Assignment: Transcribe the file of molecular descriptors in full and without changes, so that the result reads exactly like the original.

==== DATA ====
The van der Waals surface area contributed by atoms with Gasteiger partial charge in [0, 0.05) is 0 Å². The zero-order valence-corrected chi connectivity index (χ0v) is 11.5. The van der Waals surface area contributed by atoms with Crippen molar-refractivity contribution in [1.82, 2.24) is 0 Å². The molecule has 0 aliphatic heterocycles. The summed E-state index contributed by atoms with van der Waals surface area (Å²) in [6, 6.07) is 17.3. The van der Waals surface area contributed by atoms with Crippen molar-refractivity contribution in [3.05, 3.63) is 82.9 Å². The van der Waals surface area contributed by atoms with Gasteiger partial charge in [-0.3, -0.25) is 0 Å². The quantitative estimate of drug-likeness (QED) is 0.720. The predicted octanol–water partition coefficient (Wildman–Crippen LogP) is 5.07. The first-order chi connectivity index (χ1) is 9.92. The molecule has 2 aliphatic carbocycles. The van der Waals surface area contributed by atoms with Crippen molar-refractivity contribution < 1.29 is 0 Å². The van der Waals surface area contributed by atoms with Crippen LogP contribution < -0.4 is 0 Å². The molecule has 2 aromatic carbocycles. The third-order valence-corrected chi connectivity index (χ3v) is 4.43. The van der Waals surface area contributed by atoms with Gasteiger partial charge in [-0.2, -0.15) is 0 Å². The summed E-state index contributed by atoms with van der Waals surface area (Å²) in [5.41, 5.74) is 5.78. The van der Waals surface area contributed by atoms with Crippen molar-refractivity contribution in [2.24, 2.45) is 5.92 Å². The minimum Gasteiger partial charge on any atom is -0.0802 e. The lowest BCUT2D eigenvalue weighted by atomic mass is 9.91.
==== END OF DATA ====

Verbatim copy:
The van der Waals surface area contributed by atoms with Gasteiger partial charge in [0, 0.05) is 0 Å². The zero-order valence-corrected chi connectivity index (χ0v) is 11.5. The van der Waals surface area contributed by atoms with Crippen molar-refractivity contribution in [1.82, 2.24) is 0 Å². The molecule has 0 aliphatic heterocycles. The summed E-state index contributed by atoms with van der Waals surface area (Å²) in [6, 6.07) is 17.3. The van der Waals surface area contributed by atoms with Crippen molar-refractivity contribution in [3.05, 3.63) is 82.9 Å². The van der Waals surface area contributed by atoms with Gasteiger partial charge in [-0.3, -0.25) is 0 Å². The quantitative estimate of drug-likeness (QED) is 0.720. The predicted octanol–water partition coefficient (Wildman–Crippen LogP) is 5.07. The first-order chi connectivity index (χ1) is 9.92. The molecule has 2 aliphatic carbocycles. The van der Waals surface area contributed by atoms with Crippen molar-refractivity contribution < 1.29 is 0 Å². The van der Waals surface area contributed by atoms with Crippen LogP contribution < -0.4 is 0 Å². The molecule has 2 aromatic carbocycles. The third-order valence-corrected chi connectivity index (χ3v) is 4.43. The van der Waals surface area contributed by atoms with Gasteiger partial charge in [-0.2, -0.15) is 0 Å². The summed E-state index contributed by atoms with van der Waals surface area (Å²) in [5.41, 5.74) is 5.78. The van der Waals surface area contributed by atoms with Crippen molar-refractivity contribution in [2.24, 2.45) is 5.92 Å². The minimum Gasteiger partial charge on any atom is -0.0802 e. The lowest BCUT2D eigenvalue weighted by atomic mass is 9.91.